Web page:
Women at the Jacobins
An observer of Jacobin club meetings in 1791, in the passage below, describes somewhat disorderly debates, in which speakers are shouted down from the rostrum and women participate openly. This is indicative of what this author sees as the "ungovernable" situation in Paris.
The hall in which the Jacobins meet, is fitted up nearly in the same style with that of the National Assembly. The tribune, or pulpit from which the members speak, is opposite to that in which the president is seated: there is a table for the secretaries and galleries for a large audience of both sexes, in the one as in the other. Men are appointed, who walk through the hall to command, or rather solicit, silence when the debate becomes turbulent at the club of Jacobins, in the same manner as the huissiers do at the National Assembly, and usually with as little effect: the bell of the president, and voices of the huissiers, are equally disregarded in stormy debates at both Assemblies.
I have been told that some of the most distinguished members in point of talent and character, have lately with drawn from this society, and that it is not now on such a respectable footing as it has been. Robespierre, who was a member of the Constituent Assembly, and of course cannot be of the present, has great sway in the club of Jacobins, by which means his influence in the Assembly, and in the common council of Paris, is very considerable.
There was not, properly speaking, a debate at the Jacobins to-day, but rather a series of violent speeches against him. I understand indeed, that of late the speakers are generally of one opinion; for Robespierre's partisans raise such a noise when any one attempts to utter sentiments opposite to what he is known to maintain, that the voice of the speaker is drowned, and he is obliged to yield the tribune to another orator whose doctrine is more palatable.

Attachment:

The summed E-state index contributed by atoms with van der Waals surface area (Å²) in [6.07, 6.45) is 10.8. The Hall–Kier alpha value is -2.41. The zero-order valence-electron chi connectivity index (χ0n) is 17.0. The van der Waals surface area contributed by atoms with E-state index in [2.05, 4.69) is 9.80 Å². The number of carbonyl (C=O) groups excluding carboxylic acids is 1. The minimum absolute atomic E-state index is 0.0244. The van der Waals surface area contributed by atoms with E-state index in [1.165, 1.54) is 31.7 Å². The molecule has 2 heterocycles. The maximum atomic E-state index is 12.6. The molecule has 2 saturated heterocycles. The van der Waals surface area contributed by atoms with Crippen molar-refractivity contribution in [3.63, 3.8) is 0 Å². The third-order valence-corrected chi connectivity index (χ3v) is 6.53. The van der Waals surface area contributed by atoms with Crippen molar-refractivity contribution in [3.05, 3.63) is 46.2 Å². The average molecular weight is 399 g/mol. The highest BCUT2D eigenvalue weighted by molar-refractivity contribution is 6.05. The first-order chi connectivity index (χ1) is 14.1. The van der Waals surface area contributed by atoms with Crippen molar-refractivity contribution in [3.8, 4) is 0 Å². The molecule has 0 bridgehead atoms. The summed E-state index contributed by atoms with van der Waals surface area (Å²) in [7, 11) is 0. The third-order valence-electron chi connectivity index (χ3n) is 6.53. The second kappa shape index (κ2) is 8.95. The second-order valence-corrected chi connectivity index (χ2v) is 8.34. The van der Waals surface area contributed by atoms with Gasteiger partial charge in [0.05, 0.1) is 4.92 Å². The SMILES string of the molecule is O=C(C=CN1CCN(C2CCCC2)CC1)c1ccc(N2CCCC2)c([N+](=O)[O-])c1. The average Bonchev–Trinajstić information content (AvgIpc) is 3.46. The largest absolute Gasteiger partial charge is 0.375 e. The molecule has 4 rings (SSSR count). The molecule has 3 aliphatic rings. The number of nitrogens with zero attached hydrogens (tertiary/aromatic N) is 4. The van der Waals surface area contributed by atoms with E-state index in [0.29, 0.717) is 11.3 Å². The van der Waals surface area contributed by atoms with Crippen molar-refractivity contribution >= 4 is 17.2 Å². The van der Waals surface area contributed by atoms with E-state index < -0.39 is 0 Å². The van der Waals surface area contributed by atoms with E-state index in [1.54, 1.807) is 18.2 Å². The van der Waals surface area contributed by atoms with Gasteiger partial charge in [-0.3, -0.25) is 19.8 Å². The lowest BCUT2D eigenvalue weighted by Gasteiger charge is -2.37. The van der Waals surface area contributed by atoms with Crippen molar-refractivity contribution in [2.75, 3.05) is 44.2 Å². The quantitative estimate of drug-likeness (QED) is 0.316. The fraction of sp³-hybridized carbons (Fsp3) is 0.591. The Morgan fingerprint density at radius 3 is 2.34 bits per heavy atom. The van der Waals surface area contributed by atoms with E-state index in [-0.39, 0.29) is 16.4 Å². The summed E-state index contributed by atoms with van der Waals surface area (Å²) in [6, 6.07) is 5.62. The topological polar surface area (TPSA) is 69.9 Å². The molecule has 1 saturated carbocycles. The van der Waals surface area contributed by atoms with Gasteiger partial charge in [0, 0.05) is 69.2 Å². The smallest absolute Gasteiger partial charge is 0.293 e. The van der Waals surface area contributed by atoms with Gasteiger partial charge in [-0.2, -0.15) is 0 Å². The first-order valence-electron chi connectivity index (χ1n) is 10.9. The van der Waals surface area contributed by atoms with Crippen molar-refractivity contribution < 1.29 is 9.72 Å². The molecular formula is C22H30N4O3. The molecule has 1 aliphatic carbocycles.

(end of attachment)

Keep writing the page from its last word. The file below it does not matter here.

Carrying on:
There were abundance of women in the galleries; but as there were none in the body of the hall where the members are seated, I was surprised to see one enter and take her seat among them: she was dressed in a kind of English riding-habit, but her jacket was the uniform of the national guards. On enquiry, I was informed that the name of this amazon is Mademoiselle Theroigne: she distinguished herself in the action of the 10th, by rallying those who fled, and attacking a second time at the head of the Marseillois.
She seems about one or two and thirty, is somewhat above the middle size of women, and has a smart martial air, which in a man would not be disagreeable.
I walked home about nine: the night was uncommonly dark, my way lay across the Carousel, along the Pont Royal to the fauxbourg St. Germain. I have frequently come the same way alone from the Caffé de Foy in the Palais Royal after it was dark. I never was attacked, nor have I heard of a single street robbery, or house-breaking, since I have been in Paris.
This seems to me very remarkable, in the ungovernable state in which Paris may be supposed to be since the 10th of this month.
John Moore, Mordaunt: Sketches of Life, Characters and Manners in Various Countries, including the Memoirs of a French Lady (London: 1800).